The project of classical philosophy of technology—macro analysis and criticism of human-technology relationships—deserves renewed attention, and this dissertation participates in that intellectual project. The normative and speculative qualities of classical philosophy of technology—attempting to understand and explain the “right relations” humans should have with technologies—provide the interlocutor with a substantial position to critique, debate, espouse, decry, etc. Much contemporary philosophy of technology, conversely, offers little more than description. Postphenomenology, for instance, often avoids normative judgments and pronouncements.[3] On a methodological level, postphenomenology is normative: descriptions of human-technology relations require the use of certain concepts, and the investigator should try to imagine numerous perspectives on the issue.[4] It tells us how to investigate human-technology relations, but it offers no guidance on what to do with that description. It does not advise us on how we should act, think, work, play, etc., in relation to technologies. Although I do not agree with the pessimism often found in classical philosophy of technology (see Chapter 2 for more on this topic), I do appreciate its explicit normativity.

 

In Chapter 4, I identify writers that speculate about our potential futures and offer normative judgments about how humans should live and act in a world mediated by technologies. Though these writers—whom I will label “un-disciplined” philosophers of technology—do not reside in traditional academic departments, their perspectives, their narratives, deserve attention from the community of philosophers that seek to make philosophy of technology relevant to more than just academics (Wittkower, Selinger, and Rush, 2014).

 

These “un-disciplined” philosophers of technology make familiar techniques and technologies unfamiliar by offering narratives that challenge, for instance, the notion of clean divides between humans and technologies. They propose that we have always been intimately linked with technologies and could not have reached our present states without them (Hayles, 1999; Kelly, 2010), or that we will soon reach a point where biology no longer limits (trans)human development (Kurzweil, 2005). “Un-disciplined” philosophers of technology motivate their audiences to change how they see themselves and their world in the present, but they also urge their audiences to imagine potentials beyond the current horizon. A tractor cab might seem a strange place to reflect on such topics, but it was the feeling of connection with the machines, and the lack thereof at times, that motivated me to seek out thinkers that explored how I should imagine my relationship with the machines. Once I found them, I realized I held a perspective that needed updating, that required adjustment to fit the pieces—me, the tractor, the field, the equipment—together into a coherent whole. This project attempts to explain how I assemble the disjointed chunks of metal, plastic, dirt, and flesh—matter all—into a narrative that helps situate me with the objects that surround, support, and guide me.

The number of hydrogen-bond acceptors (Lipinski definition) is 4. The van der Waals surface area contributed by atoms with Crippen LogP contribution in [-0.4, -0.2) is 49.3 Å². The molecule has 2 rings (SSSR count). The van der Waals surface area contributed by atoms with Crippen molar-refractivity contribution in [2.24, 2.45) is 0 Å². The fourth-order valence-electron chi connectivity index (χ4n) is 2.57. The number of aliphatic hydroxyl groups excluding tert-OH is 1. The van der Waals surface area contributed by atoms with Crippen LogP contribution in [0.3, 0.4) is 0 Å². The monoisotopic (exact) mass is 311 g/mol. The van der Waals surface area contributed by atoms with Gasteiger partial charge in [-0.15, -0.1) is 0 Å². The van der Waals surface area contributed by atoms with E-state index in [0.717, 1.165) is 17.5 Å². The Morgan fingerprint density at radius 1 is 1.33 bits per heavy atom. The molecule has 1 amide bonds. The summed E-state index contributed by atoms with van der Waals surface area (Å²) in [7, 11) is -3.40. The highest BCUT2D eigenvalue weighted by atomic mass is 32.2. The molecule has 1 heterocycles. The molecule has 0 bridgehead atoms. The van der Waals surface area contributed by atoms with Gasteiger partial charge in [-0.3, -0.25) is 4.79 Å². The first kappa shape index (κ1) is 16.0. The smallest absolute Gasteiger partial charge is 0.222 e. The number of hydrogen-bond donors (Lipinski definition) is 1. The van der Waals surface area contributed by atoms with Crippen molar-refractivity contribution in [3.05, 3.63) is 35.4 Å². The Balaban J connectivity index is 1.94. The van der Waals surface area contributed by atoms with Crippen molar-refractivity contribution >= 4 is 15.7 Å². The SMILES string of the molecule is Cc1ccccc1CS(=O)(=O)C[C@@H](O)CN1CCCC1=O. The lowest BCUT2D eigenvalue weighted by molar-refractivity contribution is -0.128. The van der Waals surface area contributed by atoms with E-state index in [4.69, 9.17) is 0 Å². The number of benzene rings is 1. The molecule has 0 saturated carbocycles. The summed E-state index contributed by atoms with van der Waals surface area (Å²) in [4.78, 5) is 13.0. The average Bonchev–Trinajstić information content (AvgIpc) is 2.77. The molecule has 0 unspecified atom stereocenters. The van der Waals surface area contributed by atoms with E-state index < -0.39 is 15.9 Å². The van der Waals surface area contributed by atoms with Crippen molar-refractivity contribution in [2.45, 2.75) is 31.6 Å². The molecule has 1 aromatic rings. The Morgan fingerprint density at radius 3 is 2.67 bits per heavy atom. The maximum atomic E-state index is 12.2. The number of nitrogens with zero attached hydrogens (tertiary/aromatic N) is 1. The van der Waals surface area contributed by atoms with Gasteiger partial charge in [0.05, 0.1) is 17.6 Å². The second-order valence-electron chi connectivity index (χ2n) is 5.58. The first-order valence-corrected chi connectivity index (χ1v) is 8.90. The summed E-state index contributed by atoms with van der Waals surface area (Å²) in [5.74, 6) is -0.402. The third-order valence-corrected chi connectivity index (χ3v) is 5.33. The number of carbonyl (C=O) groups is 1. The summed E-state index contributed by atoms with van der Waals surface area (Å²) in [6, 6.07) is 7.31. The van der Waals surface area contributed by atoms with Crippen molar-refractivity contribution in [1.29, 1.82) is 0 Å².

[1] C.f., Latour and Woolgar (1979/1986), Latour (1987/2003), and Collins (1985/1992) for studies that ask readers to set aside our preconceptions of, for instance, science “as the locus of certain knowledge” and to imagine it instead “as a cultural activity” (Collins, 1985/1992, p. 1).

 

[2] Throughout this work, I follow Hans Achterhuis’s (2001) demarcation of philosophy of technology. He distinguishes between classical philosophy of technology, as practiced by Martin Heidegger (1979), Jacque Ellul (1964, 1990), Herbert Marcuse (1964/1991) and Lewis Mumford (1964), from contemporary philosophy of technology, as practiced by Peter-Paul Verbeek (2005, 2011), Don Ihde (1979, 1993), Andrew Feenberg (1995), Philip Brey (2010) and Bruno Latour (1992, 1993a). Carl Mitcham’s Thinking through technology (1994) distinguishes engineering philosophy of technology and humanities philosophy of technology. Though useful distinctions, his “Notes toward a philosophy of meta-technology” (1995) begins to demarcate philosophy of technology in ways that closely resemble how Achterhuis (2001), Brey (2010) and Verbeek (2011) distinguish classical and modern philosophy of technology, now a commonly accepted distinction.

 

[3] Robert Rosenberger (2015) makes explicit the need to include phenomenological accounts of human-technology relations in our explanation of “phantom vibration syndrome.” He offers a detailed description of how study participants use cell phones, how human brains interpret the stimuli associated with the phone’s notifications, and even how social and cultural norms and motivations impact the person in terms of pressure, stress, and anxiety. He argues that any attempt to understand “phantom vibration syndrome” requires all of these accounts because “what is at issue here . . . is whether pointing to the brain itself as the noun committing the behavior in question is the most helpful way to frame our explanation” (p. 130). At the cusp of shifting from description to prescription, however, he stops. He may not have intended to provide normative analysis; he may have only intended to explicate specific aspects of the issue that have gone unobserved. His account is detailed, insightful, and compelling, but he refrains from making a broader connection to how people in general should use cell phones.
[4] In Chapter 3, I examine this methodological principle further.